My credibility within the toy industry is marred. I now have the same reputation that many other big businesses do, in that the consumers view me as solely dedicated to the bottom line instead of the quality of the product and the people who devoted themselves to me for so long. I’m not sure I can find a dedicated, experienced job force willing to commit to the long hours necessary during this time of the year.

Well then, how will you keep up with demand?
To help keep up with demand this year, I have contacted many grandparents who, in their own retirement, have taken up the hobby of hand-making classic toys for their own grandchildren. With so many Baby Boomer-grandparents around the world reaching retirement age, I am looking to build relationships with many of them to produce their specialties, whether it is wooden trains, hand-sewn dolls or whatever toy they enjoy making.

Will you continue to work with this skilled labor force in coming years?
Definitely! The Elves’ quarters are now in the process of being converted into a vacation timeshare where grandparents can visit for one to two weeks each year. During that time, they will have access to my workshop, tools and materials to create some truly spectacular classic toys. By working with a wide network of grandparents from around the world, no single grandparent will feel the pressure of having to mass-produce toys in an assembly line fashion. Instead they can produce at their own pace, putting a bit of love into every toy they create.

That sounds a bit like your old business model when you had the Elves on board.
Yes it is. I have learned my lesson the hard way. But I think those grandparents can remember the joy they had when they found one special toy under the tree when they were children. Now they can help me bring that joy to their grandchildren. Through this expanding network of “Grandparent Elves” I feel that I will be able to fill the stockings of children around the world with toys that inspire the imagination of children once again.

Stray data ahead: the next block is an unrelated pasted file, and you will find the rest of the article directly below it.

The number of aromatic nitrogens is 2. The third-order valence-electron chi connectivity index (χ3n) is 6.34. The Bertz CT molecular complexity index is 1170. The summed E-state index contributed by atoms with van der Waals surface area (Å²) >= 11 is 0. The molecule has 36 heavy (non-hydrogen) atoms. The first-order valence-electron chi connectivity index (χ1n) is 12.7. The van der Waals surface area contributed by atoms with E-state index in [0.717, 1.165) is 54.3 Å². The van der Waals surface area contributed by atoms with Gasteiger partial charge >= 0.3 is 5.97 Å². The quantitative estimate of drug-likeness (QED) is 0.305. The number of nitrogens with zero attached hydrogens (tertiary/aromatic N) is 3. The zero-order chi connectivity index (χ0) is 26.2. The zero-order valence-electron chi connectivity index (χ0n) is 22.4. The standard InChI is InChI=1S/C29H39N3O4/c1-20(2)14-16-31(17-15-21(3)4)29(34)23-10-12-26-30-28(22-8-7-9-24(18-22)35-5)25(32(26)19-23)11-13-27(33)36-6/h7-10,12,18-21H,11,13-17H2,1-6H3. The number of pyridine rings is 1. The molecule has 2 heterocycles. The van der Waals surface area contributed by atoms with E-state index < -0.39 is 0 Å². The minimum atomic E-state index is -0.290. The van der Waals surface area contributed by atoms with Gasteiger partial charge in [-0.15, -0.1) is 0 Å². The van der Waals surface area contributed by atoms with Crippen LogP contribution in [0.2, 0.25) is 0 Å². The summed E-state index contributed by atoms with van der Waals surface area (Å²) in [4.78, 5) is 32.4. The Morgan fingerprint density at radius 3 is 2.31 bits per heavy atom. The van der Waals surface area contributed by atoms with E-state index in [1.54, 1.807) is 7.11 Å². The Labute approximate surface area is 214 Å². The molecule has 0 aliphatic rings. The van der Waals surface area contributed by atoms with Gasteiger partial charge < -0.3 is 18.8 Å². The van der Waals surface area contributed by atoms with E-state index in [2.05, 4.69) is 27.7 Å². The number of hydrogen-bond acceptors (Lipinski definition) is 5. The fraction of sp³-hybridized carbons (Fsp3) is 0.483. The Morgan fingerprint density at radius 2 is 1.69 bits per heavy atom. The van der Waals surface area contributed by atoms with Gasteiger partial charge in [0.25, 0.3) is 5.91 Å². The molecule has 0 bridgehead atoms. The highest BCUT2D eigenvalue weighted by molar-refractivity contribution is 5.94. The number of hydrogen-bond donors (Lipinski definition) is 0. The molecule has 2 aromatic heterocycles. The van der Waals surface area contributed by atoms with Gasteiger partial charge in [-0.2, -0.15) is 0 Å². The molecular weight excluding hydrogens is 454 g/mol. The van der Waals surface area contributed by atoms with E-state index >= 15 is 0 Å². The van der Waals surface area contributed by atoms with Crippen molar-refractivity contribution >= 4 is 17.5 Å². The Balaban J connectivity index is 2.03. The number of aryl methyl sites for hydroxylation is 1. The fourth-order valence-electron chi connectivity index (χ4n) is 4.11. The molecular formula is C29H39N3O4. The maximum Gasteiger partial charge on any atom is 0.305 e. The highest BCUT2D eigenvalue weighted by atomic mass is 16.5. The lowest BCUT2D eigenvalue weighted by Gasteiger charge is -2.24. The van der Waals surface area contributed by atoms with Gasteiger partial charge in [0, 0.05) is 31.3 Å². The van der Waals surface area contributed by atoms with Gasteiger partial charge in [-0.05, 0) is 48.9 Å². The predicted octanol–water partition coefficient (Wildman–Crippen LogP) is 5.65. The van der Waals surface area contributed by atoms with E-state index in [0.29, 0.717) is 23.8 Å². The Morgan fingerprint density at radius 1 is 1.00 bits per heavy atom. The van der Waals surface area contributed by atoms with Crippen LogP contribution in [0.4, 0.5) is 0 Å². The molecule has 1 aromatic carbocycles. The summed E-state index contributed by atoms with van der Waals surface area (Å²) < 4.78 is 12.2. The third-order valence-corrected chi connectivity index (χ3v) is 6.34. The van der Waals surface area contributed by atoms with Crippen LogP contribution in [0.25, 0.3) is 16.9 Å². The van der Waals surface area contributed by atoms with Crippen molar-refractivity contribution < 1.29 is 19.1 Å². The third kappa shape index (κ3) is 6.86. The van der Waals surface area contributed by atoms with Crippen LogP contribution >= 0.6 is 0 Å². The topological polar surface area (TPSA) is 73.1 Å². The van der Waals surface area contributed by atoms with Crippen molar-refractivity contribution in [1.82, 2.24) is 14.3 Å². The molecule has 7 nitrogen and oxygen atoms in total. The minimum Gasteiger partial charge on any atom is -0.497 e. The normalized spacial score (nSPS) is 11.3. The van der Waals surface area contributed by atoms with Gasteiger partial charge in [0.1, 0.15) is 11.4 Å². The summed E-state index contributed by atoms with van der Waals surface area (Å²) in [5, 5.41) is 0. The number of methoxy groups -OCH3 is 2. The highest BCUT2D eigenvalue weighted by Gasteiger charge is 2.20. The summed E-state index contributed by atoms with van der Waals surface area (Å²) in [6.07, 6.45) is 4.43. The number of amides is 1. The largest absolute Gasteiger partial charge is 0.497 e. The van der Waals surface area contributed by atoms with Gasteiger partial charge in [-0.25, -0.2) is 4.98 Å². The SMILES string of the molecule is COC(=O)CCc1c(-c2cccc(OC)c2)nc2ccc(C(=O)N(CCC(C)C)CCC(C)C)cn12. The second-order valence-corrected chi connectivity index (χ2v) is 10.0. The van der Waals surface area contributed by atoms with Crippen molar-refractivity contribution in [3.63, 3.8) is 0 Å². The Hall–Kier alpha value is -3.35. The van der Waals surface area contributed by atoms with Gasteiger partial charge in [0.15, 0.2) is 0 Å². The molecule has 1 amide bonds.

Tuesday, September 04, 2007

Ok. It is the Oreo cookie that has resurrected me from the depths of four kids and lack of sleep. It has been months since I've even attempted to update this blog, but last week I received a Domino's Pizza flier in the mail. I could hold back no longer.
I'm sure you've all seen the flier: In addition to all the calories, fat and other 'unhealthy' things packed in a Domino's Pizza, now (albeit only for a limited time), comes the Oreo Dessert Pizza!
I have yet to try one, but feel I must just to say I have. Although I dread the sick feeling I will undoubtedly have after consuming so much sugar and . . . who knows what!
This decadent concoction features a dessert-style thin crust, topped with vanilla sauce, Oreo cookie crumbles and white icing. My son, who is 4, saw the picture of the 'pizza' and immediately declared "I want one!" What kid wouldn't? A plate full of sugar, goo and stuff kids shouldn't be fed.
If I am to taste this thing, I will have to do it late at night when the kids are sleeping (leaving no remnants for them to find in the morning). Otherwise, if they try it, I'm sure I won't hear the last of it. I want it now!
Who are these people that come up with such ideas. yes, decadence is what desserts are all about, but do we have to go overboard and entice anyone who has already consumed a boatload of unhealthy calories via the pizza, with another artery clogging, heart-stopping, offering?
Yes, I will succumb, and try a bite. But will quickly return to something that won't take 10 years off my life . . .
perhaps a bit of fruit. Hmm, maybe even a piece of cake - but at least I know what I put in my cake!

Monday, May 14, 2007

I have to admit, I'm a skeptic. And I was a bit skeptical when I was first asked to meet with someone to discuss fortified coffee. I'm a coffee purist - and have been since I started writing about coffee nearly 15 years ago. So, when someone asked me to sit down and learn a bit more about this new innovation for the coffee industry, I had my reservations, but also was intrigued.